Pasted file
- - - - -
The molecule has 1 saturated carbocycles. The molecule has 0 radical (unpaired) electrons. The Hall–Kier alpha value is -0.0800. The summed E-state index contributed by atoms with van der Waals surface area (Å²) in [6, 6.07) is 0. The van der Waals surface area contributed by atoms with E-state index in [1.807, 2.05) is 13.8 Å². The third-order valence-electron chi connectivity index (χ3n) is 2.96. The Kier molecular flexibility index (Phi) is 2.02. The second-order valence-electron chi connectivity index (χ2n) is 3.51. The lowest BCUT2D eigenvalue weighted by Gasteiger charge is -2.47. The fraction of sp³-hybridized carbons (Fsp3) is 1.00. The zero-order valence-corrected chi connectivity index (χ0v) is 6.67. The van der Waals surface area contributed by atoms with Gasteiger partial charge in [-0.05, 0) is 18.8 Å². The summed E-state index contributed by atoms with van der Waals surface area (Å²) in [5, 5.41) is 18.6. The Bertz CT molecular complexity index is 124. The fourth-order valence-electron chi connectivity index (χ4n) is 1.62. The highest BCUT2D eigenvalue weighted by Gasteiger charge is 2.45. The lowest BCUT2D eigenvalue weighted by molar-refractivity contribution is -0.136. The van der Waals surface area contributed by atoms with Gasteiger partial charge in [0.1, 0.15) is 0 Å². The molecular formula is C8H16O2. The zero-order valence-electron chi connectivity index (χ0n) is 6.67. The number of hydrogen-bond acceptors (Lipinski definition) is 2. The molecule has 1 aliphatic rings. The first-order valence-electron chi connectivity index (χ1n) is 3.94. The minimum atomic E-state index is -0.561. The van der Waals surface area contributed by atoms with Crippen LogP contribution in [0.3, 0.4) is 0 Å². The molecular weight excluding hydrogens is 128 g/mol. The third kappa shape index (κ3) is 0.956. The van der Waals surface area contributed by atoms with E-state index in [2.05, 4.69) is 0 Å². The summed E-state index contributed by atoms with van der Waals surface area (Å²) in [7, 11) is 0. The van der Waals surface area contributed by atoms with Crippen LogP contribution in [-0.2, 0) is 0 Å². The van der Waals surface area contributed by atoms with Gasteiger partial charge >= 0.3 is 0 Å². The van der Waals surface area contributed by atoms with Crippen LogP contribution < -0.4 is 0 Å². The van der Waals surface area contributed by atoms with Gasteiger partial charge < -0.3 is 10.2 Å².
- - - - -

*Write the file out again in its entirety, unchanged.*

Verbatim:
The molecule has 1 saturated carbocycles. The molecule has 0 radical (unpaired) electrons. The Hall–Kier alpha value is -0.0800. The summed E-state index contributed by atoms with van der Waals surface area (Å²) in [6, 6.07) is 0. The van der Waals surface area contributed by atoms with E-state index in [1.807, 2.05) is 13.8 Å². The third-order valence-electron chi connectivity index (χ3n) is 2.96. The Kier molecular flexibility index (Phi) is 2.02. The second-order valence-electron chi connectivity index (χ2n) is 3.51. The lowest BCUT2D eigenvalue weighted by Gasteiger charge is -2.47. The fraction of sp³-hybridized carbons (Fsp3) is 1.00. The zero-order valence-corrected chi connectivity index (χ0v) is 6.67. The van der Waals surface area contributed by atoms with Gasteiger partial charge in [-0.05, 0) is 18.8 Å². The summed E-state index contributed by atoms with van der Waals surface area (Å²) in [5, 5.41) is 18.6. The Bertz CT molecular complexity index is 124. The fourth-order valence-electron chi connectivity index (χ4n) is 1.62. The highest BCUT2D eigenvalue weighted by Gasteiger charge is 2.45. The lowest BCUT2D eigenvalue weighted by molar-refractivity contribution is -0.136. The van der Waals surface area contributed by atoms with Gasteiger partial charge in [0.1, 0.15) is 0 Å². The molecular formula is C8H16O2. The zero-order valence-electron chi connectivity index (χ0n) is 6.67. The number of hydrogen-bond acceptors (Lipinski definition) is 2. The molecule has 1 aliphatic rings. The first-order valence-electron chi connectivity index (χ1n) is 3.94. The minimum atomic E-state index is -0.561. The van der Waals surface area contributed by atoms with Crippen LogP contribution in [0.3, 0.4) is 0 Å². The molecular weight excluding hydrogens is 128 g/mol. The third kappa shape index (κ3) is 0.956. The van der Waals surface area contributed by atoms with E-state index in [2.05, 4.69) is 0 Å². The summed E-state index contributed by atoms with van der Waals surface area (Å²) in [7, 11) is 0. The van der Waals surface area contributed by atoms with Crippen LogP contribution in [-0.2, 0) is 0 Å². The van der Waals surface area contributed by atoms with Gasteiger partial charge >= 0.3 is 0 Å². The van der Waals surface area contributed by atoms with Crippen LogP contribution < -0.4 is 0 Å². The van der Waals surface area contributed by atoms with Gasteiger partial charge < -0.3 is 10.2 Å².